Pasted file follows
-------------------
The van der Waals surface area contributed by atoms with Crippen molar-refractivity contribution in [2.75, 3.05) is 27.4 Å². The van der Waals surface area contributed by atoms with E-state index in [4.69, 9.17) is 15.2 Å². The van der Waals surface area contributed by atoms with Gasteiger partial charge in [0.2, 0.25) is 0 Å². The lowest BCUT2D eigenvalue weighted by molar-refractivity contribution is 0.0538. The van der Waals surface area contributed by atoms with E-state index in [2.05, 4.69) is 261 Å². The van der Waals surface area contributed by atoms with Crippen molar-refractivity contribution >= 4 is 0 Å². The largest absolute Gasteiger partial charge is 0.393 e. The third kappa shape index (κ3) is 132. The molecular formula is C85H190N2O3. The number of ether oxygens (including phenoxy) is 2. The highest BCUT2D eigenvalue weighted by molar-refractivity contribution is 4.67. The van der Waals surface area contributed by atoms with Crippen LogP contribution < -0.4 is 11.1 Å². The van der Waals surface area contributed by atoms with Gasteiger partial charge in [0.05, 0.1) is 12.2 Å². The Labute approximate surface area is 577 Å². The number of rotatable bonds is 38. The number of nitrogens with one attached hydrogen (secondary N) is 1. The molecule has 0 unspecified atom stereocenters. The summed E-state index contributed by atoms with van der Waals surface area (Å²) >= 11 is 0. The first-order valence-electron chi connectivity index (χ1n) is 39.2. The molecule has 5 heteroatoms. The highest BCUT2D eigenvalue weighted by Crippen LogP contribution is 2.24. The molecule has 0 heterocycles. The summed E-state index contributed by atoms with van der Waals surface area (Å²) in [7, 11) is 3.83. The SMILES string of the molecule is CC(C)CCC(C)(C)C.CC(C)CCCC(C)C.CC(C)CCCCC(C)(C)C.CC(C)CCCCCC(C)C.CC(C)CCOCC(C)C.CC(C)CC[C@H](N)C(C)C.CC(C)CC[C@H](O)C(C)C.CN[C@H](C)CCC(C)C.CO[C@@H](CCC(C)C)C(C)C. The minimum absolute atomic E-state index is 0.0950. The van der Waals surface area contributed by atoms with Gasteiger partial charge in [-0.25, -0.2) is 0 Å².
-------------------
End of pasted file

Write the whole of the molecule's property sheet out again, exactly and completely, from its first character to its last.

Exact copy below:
The van der Waals surface area contributed by atoms with Crippen molar-refractivity contribution in [2.75, 3.05) is 27.4 Å². The van der Waals surface area contributed by atoms with E-state index in [4.69, 9.17) is 15.2 Å². The van der Waals surface area contributed by atoms with Gasteiger partial charge in [0.2, 0.25) is 0 Å². The lowest BCUT2D eigenvalue weighted by molar-refractivity contribution is 0.0538. The van der Waals surface area contributed by atoms with E-state index in [2.05, 4.69) is 261 Å². The van der Waals surface area contributed by atoms with Crippen molar-refractivity contribution >= 4 is 0 Å². The largest absolute Gasteiger partial charge is 0.393 e. The third kappa shape index (κ3) is 132. The molecular formula is C85H190N2O3. The number of ether oxygens (including phenoxy) is 2. The highest BCUT2D eigenvalue weighted by molar-refractivity contribution is 4.67. The van der Waals surface area contributed by atoms with Crippen LogP contribution < -0.4 is 11.1 Å². The van der Waals surface area contributed by atoms with Gasteiger partial charge in [0.05, 0.1) is 12.2 Å². The Labute approximate surface area is 577 Å². The number of rotatable bonds is 38. The number of nitrogens with one attached hydrogen (secondary N) is 1. The molecule has 0 unspecified atom stereocenters. The summed E-state index contributed by atoms with van der Waals surface area (Å²) >= 11 is 0. The first-order valence-electron chi connectivity index (χ1n) is 39.2. The molecule has 5 heteroatoms. The highest BCUT2D eigenvalue weighted by Crippen LogP contribution is 2.24. The molecule has 0 heterocycles. The summed E-state index contributed by atoms with van der Waals surface area (Å²) in [7, 11) is 3.83. The SMILES string of the molecule is CC(C)CCC(C)(C)C.CC(C)CCCC(C)C.CC(C)CCCCC(C)(C)C.CC(C)CCCCCC(C)C.CC(C)CCOCC(C)C.CC(C)CC[C@H](N)C(C)C.CC(C)CC[C@H](O)C(C)C.CN[C@H](C)CCC(C)C.CO[C@@H](CCC(C)C)C(C)C. The minimum absolute atomic E-state index is 0.0950. The van der Waals surface area contributed by atoms with Gasteiger partial charge in [-0.25, -0.2) is 0 Å².